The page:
For L’Œil de la Photographie, photographic books are as important as an exhibition or a portfolio. They make the history and the actuality of the medium. Our correspondent Zoé Isle de Beauchaine has a tirelessly curious and knowledgeable look at the latest releases.
The great narratives often confine migratory stories to Western territories. With Working Men Have No Country, published by Essarter, four writers and photographers have attempted to trace an alternative history, that of the African diasporas and students from Africa to the countries of the Soviet Union.
The result of two years of research and exchange between the artist, writer and teacher Krasimira Butseva, the artist Sofia Yala Rodrigues and the photographers Ziad Naitaddi and Guillaume Chauvin, this book allows us to begin a reflection on education, propaganda and racism steeped into the prism of post-colonialist thought. The project is also an opportunity to explore the potential of photography and literature to challenge “certain imperialist principles still applied and disguised as constitutive elements of democracy.
Working Men Have No Country is a book with an original format. As an introduction, the summary of the research carried out by the different actors of the project is inserted in tables, just like the working tool used during this incubation period. The section texts are printed on smaller sheets, allowing a fluid dialogue between text and image. The photographs of each project follow one another in a dynamic layout, always inspired by the tables of this work tool. The object evokes an eight handed logbook.
Krasimira Butseva begins by tracing, in an enlightening essay, the history of two great waves of migration to the USSR: that of the Afro-American, Caribbean and Jamaican diasporas in the 1920s, seeking to escape segregation, and then that of African students during the wave of opening of the country led by Nikita Khrushchev. She concludes this research with a cross analysis of the consequences of the fall of the USSR on the one hand and colonialism on the other.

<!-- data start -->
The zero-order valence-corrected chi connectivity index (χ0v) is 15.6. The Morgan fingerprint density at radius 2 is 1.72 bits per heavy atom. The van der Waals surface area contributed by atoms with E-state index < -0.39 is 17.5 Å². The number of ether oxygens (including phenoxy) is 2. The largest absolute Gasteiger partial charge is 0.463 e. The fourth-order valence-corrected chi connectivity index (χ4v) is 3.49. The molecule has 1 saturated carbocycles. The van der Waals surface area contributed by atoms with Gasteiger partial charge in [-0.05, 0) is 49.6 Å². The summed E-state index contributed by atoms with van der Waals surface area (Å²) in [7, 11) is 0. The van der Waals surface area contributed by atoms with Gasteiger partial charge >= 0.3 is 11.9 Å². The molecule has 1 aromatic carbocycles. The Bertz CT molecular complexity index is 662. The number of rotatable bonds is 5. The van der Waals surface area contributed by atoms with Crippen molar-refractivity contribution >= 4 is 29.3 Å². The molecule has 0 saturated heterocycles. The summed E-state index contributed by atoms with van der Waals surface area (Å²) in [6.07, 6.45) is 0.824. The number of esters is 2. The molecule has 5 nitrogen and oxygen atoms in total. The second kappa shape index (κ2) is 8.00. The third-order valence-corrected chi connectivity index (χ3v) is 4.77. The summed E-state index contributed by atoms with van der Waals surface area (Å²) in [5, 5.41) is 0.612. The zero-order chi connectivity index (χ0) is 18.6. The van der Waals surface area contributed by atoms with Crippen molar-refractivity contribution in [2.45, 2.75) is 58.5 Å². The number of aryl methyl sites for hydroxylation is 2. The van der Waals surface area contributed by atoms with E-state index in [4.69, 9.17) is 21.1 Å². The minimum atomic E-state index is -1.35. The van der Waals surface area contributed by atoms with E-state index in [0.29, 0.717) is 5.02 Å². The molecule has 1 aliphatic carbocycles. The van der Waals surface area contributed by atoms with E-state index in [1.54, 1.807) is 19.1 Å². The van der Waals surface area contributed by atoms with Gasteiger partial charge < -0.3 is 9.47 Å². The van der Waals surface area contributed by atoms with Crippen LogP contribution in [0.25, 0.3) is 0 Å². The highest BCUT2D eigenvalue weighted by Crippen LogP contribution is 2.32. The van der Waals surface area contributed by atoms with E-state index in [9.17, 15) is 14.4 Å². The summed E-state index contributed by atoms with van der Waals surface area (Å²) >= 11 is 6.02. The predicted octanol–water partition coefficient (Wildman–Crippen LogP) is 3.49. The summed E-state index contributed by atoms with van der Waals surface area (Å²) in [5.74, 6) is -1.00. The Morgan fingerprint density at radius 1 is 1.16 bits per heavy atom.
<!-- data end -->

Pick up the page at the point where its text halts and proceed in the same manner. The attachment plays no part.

Sofia Yala Rodrigues creates digital collages that, based on her family history, evoke the impact of the history of diasporas on individual identities and attempts to open a community dialogue around this common past. Ziad Naitaddi focuses on the story of Mo Lamouissi, a Moroccan who emigrated to Moscow in 1960 to study cinema, which he also crosses with his own story, interspersing photographs of their respective pasts. Because of the pandemic, the project could only be built on these exchanges of images by computer, raising the question of the role of the virtual in our relationship to collective and individual memory.
Guillaume Chauvin concludes this collection of projects by comparing the stories of two young people, Esther, a Nigerian student and model emigrating to Russia, and Alpha, a Guinean soldier living in Ukraine. Again, the pandemic being an obstacle to the project, their story gradually takes shape, by interposed messages. Only once does he manage to get them online, the opportunity to “shoot them online”. We see their faces and bits of their environment through some pixelated images.
Mixing text and image with originality while skilfully crossing historical analysis and contemporary testimonies to highlight a little-known part of the vast history of migrations, Working Men Have No Country distinguishes itself as much by its subject as by its form.
Working Men Have No Country
This book is an essay of images and texts gathering the work and research of four artists:
Krasimira Butseva (Bulgaria – United Kingdom), Guillaume Chauvin (France), Ziad Naitaddi (Morocco) and Sofia Yala Rodrigues (Portugal – Angola – UK).
18×26,5cm, 160 pages, 500 copies.
Bilingual : Fr/En
Available in bookstores or on the internet